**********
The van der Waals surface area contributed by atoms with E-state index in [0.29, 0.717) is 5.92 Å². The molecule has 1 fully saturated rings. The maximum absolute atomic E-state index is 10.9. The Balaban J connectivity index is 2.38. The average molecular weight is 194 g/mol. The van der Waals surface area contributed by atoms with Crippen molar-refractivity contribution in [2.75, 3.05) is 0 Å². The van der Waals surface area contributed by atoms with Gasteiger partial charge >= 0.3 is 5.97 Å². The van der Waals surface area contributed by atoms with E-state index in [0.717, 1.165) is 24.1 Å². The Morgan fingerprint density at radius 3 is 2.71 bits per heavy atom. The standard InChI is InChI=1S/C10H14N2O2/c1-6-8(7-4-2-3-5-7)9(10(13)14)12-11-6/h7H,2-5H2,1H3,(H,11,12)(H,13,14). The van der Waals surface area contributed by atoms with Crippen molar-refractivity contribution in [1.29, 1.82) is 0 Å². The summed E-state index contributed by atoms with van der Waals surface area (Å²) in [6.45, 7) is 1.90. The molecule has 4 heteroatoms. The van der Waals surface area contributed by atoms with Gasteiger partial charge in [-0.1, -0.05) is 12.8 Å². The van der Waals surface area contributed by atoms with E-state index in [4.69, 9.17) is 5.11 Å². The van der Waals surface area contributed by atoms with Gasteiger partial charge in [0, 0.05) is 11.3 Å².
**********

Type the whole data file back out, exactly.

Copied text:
The van der Waals surface area contributed by atoms with E-state index in [0.29, 0.717) is 5.92 Å². The molecule has 1 fully saturated rings. The maximum absolute atomic E-state index is 10.9. The Balaban J connectivity index is 2.38. The average molecular weight is 194 g/mol. The van der Waals surface area contributed by atoms with Crippen molar-refractivity contribution in [2.75, 3.05) is 0 Å². The van der Waals surface area contributed by atoms with Gasteiger partial charge >= 0.3 is 5.97 Å². The van der Waals surface area contributed by atoms with E-state index in [0.717, 1.165) is 24.1 Å². The Morgan fingerprint density at radius 3 is 2.71 bits per heavy atom. The standard InChI is InChI=1S/C10H14N2O2/c1-6-8(7-4-2-3-5-7)9(10(13)14)12-11-6/h7H,2-5H2,1H3,(H,11,12)(H,13,14). The van der Waals surface area contributed by atoms with Crippen molar-refractivity contribution in [1.29, 1.82) is 0 Å². The summed E-state index contributed by atoms with van der Waals surface area (Å²) in [6.45, 7) is 1.90. The molecule has 4 heteroatoms. The van der Waals surface area contributed by atoms with Gasteiger partial charge in [-0.1, -0.05) is 12.8 Å². The van der Waals surface area contributed by atoms with E-state index in [4.69, 9.17) is 5.11 Å². The van der Waals surface area contributed by atoms with Gasteiger partial charge in [0, 0.05) is 11.3 Å².